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El Cinco de Mayo

El Cinco de Mayo: An American Tradition

David E. Hayes-Bautista
Copyright Date: 2012
Edition: 1
Pages: 304
https://www.jstor.org/stable/10.1525/j.ctt1pn9jg
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  • Book Info
    El Cinco de Mayo
    Book Description:

    Why is Cinco de Mayo—a holiday commemorating a Mexican victory over the French at Puebla in 1862—so widely celebrated in California and across the United States, when it is scarcely observed in Mexico? As David E. Hayes-Bautista explains, the holiday is not Mexican at all, but rather an American one, created by Latinos in California during the mid-nineteenth century. Hayes-Bautista shows how the meaning of Cinco de Mayo has shifted over time—it embodied immigrant nostalgia in the 1930s, U.S. patriotism during World War II, Chicano Power in the 1960s and 1970s, and commercial intentions in the 1980s and 1990s. Today, it continues to reflect the aspirations of a community that is engaged, empowered, and expanding.

    eISBN: 978-0-520-95179-2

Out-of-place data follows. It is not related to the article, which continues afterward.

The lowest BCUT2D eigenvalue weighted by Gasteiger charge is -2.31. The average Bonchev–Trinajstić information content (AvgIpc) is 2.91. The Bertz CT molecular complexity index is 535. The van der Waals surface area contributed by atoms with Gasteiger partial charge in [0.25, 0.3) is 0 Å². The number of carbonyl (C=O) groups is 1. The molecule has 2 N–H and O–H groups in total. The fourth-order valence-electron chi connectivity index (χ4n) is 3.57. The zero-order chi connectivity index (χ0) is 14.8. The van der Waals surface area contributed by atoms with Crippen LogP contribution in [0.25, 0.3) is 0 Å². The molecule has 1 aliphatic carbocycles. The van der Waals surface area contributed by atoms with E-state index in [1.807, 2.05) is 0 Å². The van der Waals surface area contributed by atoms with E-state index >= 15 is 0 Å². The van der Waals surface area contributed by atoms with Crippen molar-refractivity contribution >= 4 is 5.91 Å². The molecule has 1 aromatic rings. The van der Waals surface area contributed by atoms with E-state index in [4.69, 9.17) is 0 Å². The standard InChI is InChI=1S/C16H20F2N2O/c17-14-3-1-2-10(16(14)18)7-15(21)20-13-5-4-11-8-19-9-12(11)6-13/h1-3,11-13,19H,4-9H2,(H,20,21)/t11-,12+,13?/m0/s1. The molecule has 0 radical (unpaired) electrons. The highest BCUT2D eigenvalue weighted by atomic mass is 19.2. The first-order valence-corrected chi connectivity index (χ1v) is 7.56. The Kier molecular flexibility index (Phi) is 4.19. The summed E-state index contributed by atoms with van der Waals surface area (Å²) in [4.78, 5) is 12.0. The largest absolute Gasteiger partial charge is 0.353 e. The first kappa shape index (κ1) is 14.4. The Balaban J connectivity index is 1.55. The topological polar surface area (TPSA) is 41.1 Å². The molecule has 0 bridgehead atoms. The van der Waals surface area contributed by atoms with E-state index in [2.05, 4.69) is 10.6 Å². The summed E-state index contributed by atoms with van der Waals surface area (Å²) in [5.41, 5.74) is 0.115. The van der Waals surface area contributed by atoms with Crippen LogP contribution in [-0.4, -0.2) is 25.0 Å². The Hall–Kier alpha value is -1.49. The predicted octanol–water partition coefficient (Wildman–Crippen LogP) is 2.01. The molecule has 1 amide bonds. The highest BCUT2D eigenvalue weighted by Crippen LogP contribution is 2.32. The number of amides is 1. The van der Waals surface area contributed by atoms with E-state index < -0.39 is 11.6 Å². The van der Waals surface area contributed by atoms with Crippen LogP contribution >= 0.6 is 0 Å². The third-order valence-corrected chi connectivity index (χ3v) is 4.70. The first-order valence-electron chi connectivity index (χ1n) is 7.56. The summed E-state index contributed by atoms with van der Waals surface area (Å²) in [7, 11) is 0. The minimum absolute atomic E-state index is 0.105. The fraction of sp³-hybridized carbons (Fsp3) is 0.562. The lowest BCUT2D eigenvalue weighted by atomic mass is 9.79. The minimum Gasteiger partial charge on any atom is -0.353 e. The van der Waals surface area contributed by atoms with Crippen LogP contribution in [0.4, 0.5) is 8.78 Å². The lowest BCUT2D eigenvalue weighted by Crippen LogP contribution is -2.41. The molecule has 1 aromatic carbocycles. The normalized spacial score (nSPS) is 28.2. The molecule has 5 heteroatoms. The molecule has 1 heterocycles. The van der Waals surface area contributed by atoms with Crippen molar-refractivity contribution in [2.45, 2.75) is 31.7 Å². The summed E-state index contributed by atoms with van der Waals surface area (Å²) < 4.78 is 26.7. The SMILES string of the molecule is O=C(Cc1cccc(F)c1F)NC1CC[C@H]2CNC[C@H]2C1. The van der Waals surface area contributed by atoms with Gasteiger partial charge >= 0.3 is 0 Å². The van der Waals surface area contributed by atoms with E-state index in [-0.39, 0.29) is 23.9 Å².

Subjects: History

Table of Contents

  1. Front Matter
    (pp. i-iv)
  2. Table of Contents
    (pp. v-vi)
  3. List of Illustrations
    (pp. vii-viii)
  4. Introduction
    (pp. 1-10)

    According to one version of Bautista family legend, on May 5, 1862, my great-great-grandfather, Bartolo Bautista, stood on the walls of Puebla and watched the mighty French army march into view.¹ He had been born in San Miguel Atlautla, in the state of Mexico, about seventy kilometers southeast of Mexico City, high on the slopes of Popocatepetl, on the opposite side of the volcano from the city of Puebla.² The French charged, a battle ensued, and amid the smoke and noise, my great-great-grandfather’s unit was isolated, surrounded, and taken prisoner. They were told that they were going to be shot...

  5. ONE Before the American Civil War
    (pp. 11-50)